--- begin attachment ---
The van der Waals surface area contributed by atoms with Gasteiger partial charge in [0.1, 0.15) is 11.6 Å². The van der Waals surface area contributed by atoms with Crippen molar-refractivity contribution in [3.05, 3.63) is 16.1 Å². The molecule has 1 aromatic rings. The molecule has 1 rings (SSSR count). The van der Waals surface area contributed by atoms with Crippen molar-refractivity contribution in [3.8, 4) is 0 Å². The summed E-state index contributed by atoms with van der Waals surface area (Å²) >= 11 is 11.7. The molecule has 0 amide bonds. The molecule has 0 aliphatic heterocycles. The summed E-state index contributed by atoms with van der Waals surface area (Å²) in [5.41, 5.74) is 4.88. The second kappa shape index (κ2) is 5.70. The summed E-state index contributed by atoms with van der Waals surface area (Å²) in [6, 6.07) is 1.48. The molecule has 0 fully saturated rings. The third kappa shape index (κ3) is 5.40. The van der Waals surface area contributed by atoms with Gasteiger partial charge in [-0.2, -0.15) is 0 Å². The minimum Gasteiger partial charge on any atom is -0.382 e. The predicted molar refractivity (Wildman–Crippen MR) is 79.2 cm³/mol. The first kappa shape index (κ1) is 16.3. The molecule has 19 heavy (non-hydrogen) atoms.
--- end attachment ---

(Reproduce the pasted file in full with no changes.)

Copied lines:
The van der Waals surface area contributed by atoms with Gasteiger partial charge in [0.1, 0.15) is 11.6 Å². The van der Waals surface area contributed by atoms with Crippen molar-refractivity contribution in [3.05, 3.63) is 16.1 Å². The molecule has 1 aromatic rings. The molecule has 1 rings (SSSR count). The van der Waals surface area contributed by atoms with Crippen molar-refractivity contribution in [3.8, 4) is 0 Å². The summed E-state index contributed by atoms with van der Waals surface area (Å²) >= 11 is 11.7. The molecule has 0 amide bonds. The molecule has 0 aliphatic heterocycles. The summed E-state index contributed by atoms with van der Waals surface area (Å²) in [5.41, 5.74) is 4.88. The second kappa shape index (κ2) is 5.70. The summed E-state index contributed by atoms with van der Waals surface area (Å²) in [6, 6.07) is 1.48. The molecule has 0 fully saturated rings. The third kappa shape index (κ3) is 5.40. The van der Waals surface area contributed by atoms with Gasteiger partial charge in [-0.2, -0.15) is 0 Å². The minimum Gasteiger partial charge on any atom is -0.382 e. The predicted molar refractivity (Wildman–Crippen MR) is 79.2 cm³/mol. The first kappa shape index (κ1) is 16.3. The molecule has 19 heavy (non-hydrogen) atoms.